Moreover, the Christian “digital native” should work with others, building relationships online that create a real sense of community. “It is urgent then to learn to act together, as a community and not as individuals. Not so much as individual influencers, but as weavers of communion: pooling our talents and skills, sharing knowledge and contributions.”

The Dicastery for Communication even offers a way to understand the concept of “community” as it might develop through social media:

Far beyond mere geographic-territorial or ethnic-cultural proximity, what constitutes a community is a common sharing of truth together with a sense of belonging, reciprocity, and solidarity, in the different spheres of social life.

The Vatican message cautions digital natives against superficial measures of online success, reminding them that “there were no ‘likes’ at all and almost no ‘followers’ at the moment of the biggest manifestation of the glory of God!” Every Christian who has an online presence is at least a “mini-influencer,” the document remarks. Those who develop a larger following have greater responsibilities, but everyone has a moral obligation to use the social media for good purposes, mindful of their ability to bring others closer to Christ.

The Vatican’s own problems

The new Vatican document leaves some important questions unanswered. “There is an urgent need to act not merely as individuals, but as communities,” the Dicastery for Communication tells readers. But there are few concrete suggestions for building such communities. Similarly, the document offers the hopeful message that “the social web is not cast in stone. We can change it.” But beyond saying that we can put pressure on the major online providers to make their platforms into “more humand and healthier environments,” the document provides no more practical guidance.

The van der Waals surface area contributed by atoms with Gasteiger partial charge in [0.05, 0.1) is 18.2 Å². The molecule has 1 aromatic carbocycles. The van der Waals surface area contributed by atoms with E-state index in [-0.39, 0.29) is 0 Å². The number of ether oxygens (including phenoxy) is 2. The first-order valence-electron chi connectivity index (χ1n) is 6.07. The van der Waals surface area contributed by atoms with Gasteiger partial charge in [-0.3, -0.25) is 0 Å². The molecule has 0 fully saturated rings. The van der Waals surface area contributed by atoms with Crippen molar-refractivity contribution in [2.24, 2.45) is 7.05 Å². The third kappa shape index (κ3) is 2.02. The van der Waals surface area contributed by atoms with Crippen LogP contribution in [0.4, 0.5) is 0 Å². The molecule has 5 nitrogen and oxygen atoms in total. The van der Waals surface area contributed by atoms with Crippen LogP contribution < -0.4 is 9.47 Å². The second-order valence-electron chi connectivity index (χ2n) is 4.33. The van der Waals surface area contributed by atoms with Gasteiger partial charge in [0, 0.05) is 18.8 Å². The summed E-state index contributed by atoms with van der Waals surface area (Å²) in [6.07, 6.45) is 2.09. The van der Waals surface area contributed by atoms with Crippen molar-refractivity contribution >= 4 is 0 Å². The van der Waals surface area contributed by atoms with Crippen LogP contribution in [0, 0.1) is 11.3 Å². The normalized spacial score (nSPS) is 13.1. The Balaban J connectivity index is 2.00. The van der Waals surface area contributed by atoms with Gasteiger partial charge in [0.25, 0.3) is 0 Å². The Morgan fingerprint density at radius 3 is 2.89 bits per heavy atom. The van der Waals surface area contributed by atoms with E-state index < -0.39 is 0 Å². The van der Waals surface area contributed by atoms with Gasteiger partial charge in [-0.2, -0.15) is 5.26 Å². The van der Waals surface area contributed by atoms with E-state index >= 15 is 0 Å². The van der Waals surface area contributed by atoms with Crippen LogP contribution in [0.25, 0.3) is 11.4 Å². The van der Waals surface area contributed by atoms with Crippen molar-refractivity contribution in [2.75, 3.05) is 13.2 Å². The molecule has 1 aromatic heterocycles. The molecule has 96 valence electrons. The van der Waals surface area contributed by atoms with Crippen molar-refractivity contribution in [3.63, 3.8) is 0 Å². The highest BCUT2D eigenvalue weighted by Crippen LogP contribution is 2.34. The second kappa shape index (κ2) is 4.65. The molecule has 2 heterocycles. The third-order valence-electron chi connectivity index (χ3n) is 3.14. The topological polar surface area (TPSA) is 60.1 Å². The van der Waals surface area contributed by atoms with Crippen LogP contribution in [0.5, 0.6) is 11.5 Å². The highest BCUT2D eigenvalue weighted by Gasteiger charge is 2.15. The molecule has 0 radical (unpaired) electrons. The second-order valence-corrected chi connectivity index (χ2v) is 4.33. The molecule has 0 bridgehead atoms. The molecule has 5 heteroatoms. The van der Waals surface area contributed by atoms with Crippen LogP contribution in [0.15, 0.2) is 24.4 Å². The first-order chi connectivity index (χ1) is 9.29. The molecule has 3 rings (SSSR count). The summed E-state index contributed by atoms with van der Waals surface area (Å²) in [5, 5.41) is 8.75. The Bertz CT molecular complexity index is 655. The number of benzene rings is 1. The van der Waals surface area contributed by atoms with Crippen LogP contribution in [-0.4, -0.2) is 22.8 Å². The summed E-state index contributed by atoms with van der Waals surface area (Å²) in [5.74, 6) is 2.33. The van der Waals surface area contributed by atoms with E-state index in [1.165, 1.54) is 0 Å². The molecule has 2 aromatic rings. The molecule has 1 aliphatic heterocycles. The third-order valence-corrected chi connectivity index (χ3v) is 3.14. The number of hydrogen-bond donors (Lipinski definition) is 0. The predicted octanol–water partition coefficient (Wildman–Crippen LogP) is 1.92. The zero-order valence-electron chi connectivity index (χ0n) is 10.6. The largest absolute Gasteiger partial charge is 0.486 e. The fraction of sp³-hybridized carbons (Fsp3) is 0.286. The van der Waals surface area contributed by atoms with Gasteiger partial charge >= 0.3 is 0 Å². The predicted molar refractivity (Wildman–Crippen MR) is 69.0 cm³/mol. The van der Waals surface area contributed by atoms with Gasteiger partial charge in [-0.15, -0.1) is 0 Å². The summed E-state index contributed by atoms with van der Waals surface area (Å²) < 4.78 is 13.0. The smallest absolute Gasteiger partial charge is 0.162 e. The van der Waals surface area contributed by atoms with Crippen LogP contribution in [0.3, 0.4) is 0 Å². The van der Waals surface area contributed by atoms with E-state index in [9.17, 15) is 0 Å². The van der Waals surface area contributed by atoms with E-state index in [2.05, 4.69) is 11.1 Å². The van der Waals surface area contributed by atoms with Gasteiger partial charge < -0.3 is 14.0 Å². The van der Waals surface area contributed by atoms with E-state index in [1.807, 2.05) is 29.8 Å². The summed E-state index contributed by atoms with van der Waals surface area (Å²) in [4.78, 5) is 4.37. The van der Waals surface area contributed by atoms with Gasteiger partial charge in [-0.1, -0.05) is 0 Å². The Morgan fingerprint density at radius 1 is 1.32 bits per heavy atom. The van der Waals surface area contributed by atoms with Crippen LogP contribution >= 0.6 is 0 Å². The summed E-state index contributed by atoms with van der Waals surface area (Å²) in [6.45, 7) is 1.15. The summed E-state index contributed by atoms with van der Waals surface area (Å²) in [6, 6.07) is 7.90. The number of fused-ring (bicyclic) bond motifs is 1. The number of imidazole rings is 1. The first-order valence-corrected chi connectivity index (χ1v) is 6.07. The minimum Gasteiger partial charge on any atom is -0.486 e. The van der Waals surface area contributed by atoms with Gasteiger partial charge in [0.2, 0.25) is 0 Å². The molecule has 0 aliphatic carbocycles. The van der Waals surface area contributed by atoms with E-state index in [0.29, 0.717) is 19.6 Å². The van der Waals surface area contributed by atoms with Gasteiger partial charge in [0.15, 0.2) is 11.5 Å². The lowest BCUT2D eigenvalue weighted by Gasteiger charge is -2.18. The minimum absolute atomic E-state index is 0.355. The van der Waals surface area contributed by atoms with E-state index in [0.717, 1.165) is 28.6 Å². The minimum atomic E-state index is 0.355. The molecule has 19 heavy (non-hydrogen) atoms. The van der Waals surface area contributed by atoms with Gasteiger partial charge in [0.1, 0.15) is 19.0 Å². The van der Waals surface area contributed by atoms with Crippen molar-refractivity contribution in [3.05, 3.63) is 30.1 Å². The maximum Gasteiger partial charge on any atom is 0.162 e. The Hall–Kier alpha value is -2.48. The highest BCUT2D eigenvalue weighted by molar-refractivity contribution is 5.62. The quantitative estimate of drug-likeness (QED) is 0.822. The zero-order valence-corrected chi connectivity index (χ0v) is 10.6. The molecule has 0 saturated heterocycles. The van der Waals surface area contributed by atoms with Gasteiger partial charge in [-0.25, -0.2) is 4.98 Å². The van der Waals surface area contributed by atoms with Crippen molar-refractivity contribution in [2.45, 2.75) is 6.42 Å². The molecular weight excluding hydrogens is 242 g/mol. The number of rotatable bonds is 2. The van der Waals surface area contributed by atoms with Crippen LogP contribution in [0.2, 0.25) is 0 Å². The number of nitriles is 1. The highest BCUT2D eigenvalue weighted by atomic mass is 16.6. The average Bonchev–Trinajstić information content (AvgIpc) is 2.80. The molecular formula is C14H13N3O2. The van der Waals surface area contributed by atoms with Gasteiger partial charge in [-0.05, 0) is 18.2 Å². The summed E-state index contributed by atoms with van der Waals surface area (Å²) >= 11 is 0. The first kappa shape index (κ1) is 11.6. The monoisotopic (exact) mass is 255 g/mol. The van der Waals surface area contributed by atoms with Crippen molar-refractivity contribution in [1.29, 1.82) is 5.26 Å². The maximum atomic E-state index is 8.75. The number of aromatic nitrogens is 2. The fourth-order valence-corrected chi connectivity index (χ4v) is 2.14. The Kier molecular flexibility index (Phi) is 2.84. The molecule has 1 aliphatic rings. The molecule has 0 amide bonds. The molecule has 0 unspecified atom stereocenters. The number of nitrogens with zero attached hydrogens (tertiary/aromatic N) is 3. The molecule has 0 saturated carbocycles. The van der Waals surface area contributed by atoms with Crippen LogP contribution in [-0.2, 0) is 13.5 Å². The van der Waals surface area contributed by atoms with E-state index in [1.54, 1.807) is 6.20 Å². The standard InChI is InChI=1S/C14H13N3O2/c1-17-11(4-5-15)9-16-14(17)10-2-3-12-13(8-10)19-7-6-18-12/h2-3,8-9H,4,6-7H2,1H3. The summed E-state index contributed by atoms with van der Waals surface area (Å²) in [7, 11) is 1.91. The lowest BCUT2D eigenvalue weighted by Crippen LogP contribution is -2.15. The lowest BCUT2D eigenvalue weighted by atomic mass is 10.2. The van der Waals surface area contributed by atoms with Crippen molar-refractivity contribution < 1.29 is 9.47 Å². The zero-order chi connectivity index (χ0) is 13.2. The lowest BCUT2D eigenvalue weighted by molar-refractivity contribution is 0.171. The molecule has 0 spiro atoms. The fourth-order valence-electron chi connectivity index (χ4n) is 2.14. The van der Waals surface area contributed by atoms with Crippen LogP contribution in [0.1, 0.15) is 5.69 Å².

At 82 paragraphs, the document is lengthy—particularly for a message that cautions about the decreasing attention-span of the internet user. And occasionally it lapses into ecclesiastical jargon—as when it makes the nearly meaningless suggestion that the internet can show “the synodal face of the Church.”

But perhaps the greatest weakness of this Vatican document lies in the fact that it does not address a glaring example of the approach against which “Toward True Presence” inveighs. The Vatican warns against the divisions within the Church that can be caused or aggravated by hasty, intemperate, and disrespectful comments. It even notes that such a confrontational approach is “particularly worrying when it comes from Church leadership.” Yet for obvious reasons the Dicastery for Communications does not mention that the single man most responsible for causing divisions by that approach is also the man quoted most frequently in this pastoral message.


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  • Posted by: dover beachcomber - May. 30, 2023 4:23 PM ET USA

    My rewrite of this Vatican mumbo-jumbo: To use social media well, believe in Jesus Christ; if you don’t already do so, seek Him out. Ask for His help in every word you write or speak. Then do unto others as you would have them do unto you, and preach the Gospel, in season and out of season. That’s pretty much all you need to remember. [81 paragraphs to spare]

  • Posted by: frjt - May. 29, 2023 6:58 PM ET USA

    How about we start with this: get francis off social media if he's in a plane or giving an interview to communistic atheists....